Today, the stakeholder audience is vastly larger and corporate duties are owed far and wide. In addition, the CEO must address climate change, fossil fuels, plastics and waste, gender diversity, corporate giving programs, dealing with undemocratic regimes, sugar taxes, data rules and more. The list lengthens steadily as wealth regulation gains the ascendancy over wealth creation and conformance starts to outrank performance as a goal. A new audience of special interest is always just around the corner. The public also now expects companies to do more than comply with the law as is; they require compliance with the law as they think it ought to be.
In this world there is no room for artifice, nor for major differences of emphasis between audiences, markets or geography. There must be a single message—and it must be the whole truth.
This is where integrity is the golden key. The CEO and the Board need to understand what their company does and why; what is its social purpose; how it fulfills its obligations; and how it responds, as a citizen of its society and as a global citizen of our increasingly transparent planet.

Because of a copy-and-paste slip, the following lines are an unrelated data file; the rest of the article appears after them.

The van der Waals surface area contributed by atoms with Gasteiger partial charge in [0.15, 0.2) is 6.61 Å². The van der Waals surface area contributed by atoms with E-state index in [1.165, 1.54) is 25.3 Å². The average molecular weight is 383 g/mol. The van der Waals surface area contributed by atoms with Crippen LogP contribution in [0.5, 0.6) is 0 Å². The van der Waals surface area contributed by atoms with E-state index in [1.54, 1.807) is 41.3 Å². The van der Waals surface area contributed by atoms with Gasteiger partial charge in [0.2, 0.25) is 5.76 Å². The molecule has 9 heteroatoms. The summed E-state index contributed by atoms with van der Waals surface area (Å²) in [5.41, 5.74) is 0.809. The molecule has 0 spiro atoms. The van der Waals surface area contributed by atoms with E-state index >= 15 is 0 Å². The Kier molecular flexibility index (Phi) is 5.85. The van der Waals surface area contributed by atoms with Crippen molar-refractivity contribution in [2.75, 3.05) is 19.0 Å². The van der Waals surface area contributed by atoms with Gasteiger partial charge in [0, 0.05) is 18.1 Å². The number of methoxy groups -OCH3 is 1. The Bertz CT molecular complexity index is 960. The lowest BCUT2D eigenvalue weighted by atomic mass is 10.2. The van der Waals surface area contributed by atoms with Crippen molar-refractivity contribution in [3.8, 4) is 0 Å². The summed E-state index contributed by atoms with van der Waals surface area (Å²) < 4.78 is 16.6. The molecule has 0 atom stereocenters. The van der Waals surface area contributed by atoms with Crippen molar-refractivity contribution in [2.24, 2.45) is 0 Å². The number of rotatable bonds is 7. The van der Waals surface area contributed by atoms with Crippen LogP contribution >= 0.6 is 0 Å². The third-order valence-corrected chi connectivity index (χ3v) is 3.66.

Often one sees these questions being addressed on the hoof in the face of a crisis—but the speed and transparency of today’s people and markets no longer allow this.
A company, in order to have “integrity,” needs an all-around knowledge of all of its values, and an embrace of them, all of the time. Only then, when the storm hits, will its anchor be seen to hold.
Steering a straight course that can be understood by all people all the time is never easy—but in today’s market it is more necessary than ever.